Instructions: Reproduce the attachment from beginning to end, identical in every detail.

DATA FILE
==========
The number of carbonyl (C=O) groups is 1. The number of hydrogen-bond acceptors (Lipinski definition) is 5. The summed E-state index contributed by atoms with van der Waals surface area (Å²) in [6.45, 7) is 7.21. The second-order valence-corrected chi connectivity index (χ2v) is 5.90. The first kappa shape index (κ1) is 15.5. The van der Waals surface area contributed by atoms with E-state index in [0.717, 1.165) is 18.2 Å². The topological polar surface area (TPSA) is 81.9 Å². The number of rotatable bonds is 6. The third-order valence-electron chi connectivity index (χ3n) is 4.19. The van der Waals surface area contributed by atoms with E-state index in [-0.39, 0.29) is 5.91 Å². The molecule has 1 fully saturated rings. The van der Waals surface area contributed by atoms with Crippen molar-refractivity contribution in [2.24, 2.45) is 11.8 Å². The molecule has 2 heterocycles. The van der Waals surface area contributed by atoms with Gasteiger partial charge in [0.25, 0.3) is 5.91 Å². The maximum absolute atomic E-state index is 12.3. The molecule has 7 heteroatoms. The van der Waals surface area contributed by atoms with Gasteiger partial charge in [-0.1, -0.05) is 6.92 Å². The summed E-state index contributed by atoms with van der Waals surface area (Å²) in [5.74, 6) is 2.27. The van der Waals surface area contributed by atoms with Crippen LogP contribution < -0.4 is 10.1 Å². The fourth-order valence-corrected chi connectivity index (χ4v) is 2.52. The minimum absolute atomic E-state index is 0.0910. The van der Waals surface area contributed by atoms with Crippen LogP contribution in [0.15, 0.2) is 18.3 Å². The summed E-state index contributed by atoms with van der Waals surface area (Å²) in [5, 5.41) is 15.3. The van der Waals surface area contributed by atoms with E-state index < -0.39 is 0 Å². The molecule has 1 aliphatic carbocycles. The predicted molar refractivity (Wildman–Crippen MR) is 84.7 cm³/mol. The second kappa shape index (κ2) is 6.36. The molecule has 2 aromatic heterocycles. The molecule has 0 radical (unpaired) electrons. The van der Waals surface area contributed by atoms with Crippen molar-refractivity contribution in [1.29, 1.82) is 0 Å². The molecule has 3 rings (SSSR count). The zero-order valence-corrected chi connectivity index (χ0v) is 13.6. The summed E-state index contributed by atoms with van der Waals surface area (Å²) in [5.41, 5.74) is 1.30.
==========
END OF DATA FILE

The number of carbonyl (C=O) groups is 1. The number of hydrogen-bond acceptors (Lipinski definition) is 5. The summed E-state index contributed by atoms with van der Waals surface area (Å²) in [6.45, 7) is 7.21. The second-order valence-corrected chi connectivity index (χ2v) is 5.90. The first kappa shape index (κ1) is 15.5. The van der Waals surface area contributed by atoms with E-state index in [0.717, 1.165) is 18.2 Å². The topological polar surface area (TPSA) is 81.9 Å². The number of rotatable bonds is 6. The third-order valence-electron chi connectivity index (χ3n) is 4.19. The van der Waals surface area contributed by atoms with E-state index in [-0.39, 0.29) is 5.91 Å². The molecule has 1 fully saturated rings. The van der Waals surface area contributed by atoms with Crippen molar-refractivity contribution in [2.24, 2.45) is 11.8 Å². The molecule has 2 heterocycles. The van der Waals surface area contributed by atoms with Gasteiger partial charge in [0.25, 0.3) is 5.91 Å². The maximum absolute atomic E-state index is 12.3. The molecule has 7 heteroatoms. The van der Waals surface area contributed by atoms with Gasteiger partial charge in [-0.1, -0.05) is 6.92 Å². The summed E-state index contributed by atoms with van der Waals surface area (Å²) in [5.74, 6) is 2.27. The van der Waals surface area contributed by atoms with Crippen LogP contribution < -0.4 is 10.1 Å². The fourth-order valence-corrected chi connectivity index (χ4v) is 2.52. The minimum absolute atomic E-state index is 0.0910. The van der Waals surface area contributed by atoms with Crippen LogP contribution in [0.15, 0.2) is 18.3 Å². The summed E-state index contributed by atoms with van der Waals surface area (Å²) in [5, 5.41) is 15.3. The van der Waals surface area contributed by atoms with E-state index < -0.39 is 0 Å². The molecule has 1 aliphatic carbocycles. The predicted molar refractivity (Wildman–Crippen MR) is 84.7 cm³/mol. The second kappa shape index (κ2) is 6.36. The molecule has 2 aromatic heterocycles. The molecule has 0 radical (unpaired) electrons. The van der Waals surface area contributed by atoms with Crippen molar-refractivity contribution in [1.29, 1.82) is 0 Å². The molecule has 3 rings (SSSR count). The zero-order valence-corrected chi connectivity index (χ0v) is 13.6. The summed E-state index contributed by atoms with van der Waals surface area (Å²) in [5.41, 5.74) is 1.30.